Have you ever been wronged so bad that you swore to get revenge, even if it takes you a lifetime? Even if it means waiting years–until your significant other passes away–to take action? Would you, or better yet, could you follow through with your plan during the twilight of your life, despite being saddled with the confounding, memory-stripping effects of dementia? Remember, written by Benjamin August and directed by Atom Egoyan (The Sweet Hereafter, Felicia’s Journey), features old pros Christopher Plummer and Martin Landau as a couple of elderly Holocaust survivors who seek revenge on the man responsible for the deaths of their families years earlier at the Auschwitz concentration camp.
I saw Remember at the Houston Jewish Film Festival and the movie makes good on it’s interesting premise. It puts a nice spin on the standard revenge thriller and is elevated by strong performances. Five years have passed since Christopher Plummer’s delightful, Oscar-winning turn in Beginners (Best Supporting Actor), and at age 86, he’s still doing his thing. At 87, Martin Landau is also in fine form and it’s fun to see the octogenarians on screen together. Plummer does the heavy lifting as Zev Gutman, the legs of the operation. He suffers from dementia and has lapses in memory in which he goes blank and gets confused. When Zev’s wife dies, longtime acquaintance Max (Landau), gives him a letter complete with detailed, step-by-step instructions to help him track down and murder the blockführer responsible for the deaths of their families. Max is in a wheelchair and can’t embark on the cross-country mission, but he assists Zev from a distance, providing him with info and accommodations.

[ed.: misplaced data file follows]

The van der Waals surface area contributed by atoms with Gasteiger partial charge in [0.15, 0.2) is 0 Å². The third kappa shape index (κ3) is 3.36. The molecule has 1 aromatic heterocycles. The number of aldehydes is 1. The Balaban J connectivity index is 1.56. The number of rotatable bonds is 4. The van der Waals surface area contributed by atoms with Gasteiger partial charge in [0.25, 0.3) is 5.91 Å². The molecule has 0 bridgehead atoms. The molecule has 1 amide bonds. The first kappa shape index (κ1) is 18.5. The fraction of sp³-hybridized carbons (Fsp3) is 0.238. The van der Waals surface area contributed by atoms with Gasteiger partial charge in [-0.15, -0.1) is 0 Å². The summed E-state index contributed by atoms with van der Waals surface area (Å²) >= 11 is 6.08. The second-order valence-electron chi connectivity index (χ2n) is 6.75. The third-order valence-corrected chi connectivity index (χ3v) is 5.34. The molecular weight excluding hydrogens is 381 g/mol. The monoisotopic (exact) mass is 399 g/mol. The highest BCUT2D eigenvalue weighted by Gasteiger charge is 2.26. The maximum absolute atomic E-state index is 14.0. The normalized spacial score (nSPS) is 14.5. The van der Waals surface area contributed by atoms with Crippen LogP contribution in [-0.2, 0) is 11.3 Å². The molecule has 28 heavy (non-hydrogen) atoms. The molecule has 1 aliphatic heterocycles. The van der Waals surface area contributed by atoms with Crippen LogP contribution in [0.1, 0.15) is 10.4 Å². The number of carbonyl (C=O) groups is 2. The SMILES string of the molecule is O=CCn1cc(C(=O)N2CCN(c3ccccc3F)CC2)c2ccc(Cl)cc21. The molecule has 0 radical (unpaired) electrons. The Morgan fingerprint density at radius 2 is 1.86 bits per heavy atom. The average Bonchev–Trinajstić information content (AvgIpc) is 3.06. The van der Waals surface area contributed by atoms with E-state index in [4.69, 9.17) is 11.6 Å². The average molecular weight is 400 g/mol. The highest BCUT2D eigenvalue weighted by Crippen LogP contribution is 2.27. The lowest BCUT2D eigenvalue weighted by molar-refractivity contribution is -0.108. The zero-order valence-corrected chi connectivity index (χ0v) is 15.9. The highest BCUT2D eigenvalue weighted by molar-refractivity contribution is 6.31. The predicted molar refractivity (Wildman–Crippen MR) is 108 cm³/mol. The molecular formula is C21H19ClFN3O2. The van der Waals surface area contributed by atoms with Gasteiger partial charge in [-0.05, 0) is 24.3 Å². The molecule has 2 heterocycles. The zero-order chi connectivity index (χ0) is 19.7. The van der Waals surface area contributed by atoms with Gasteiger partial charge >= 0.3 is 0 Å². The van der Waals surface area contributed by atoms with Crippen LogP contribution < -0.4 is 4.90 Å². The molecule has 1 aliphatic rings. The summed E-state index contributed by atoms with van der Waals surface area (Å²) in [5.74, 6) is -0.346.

Remember is like a geriatric Memento. Sometimes in the middle of Zev’s mission, he goes blank and forgets that he’s even on a mission. This leads to some suspenseful moments and some humorous ones too, though his condition and the serious plight that he’s on never allow it to be too funny. The humor is lined with sadness. This man’s in no shape to be traveling alone, let alone trying to solve a mystery and commit homicide. Some deeds are unforgivable though, even if the body renders them forgettable, and I enjoyed watching things play out. There isn’t a ton of substance here, but Remember is a solid entry in the revenge genre and it’s worth a look for the performances alone.
3.5 out of 5 Nerdskulls
Now playing in Houston exclusively at Sundance Cinemas.
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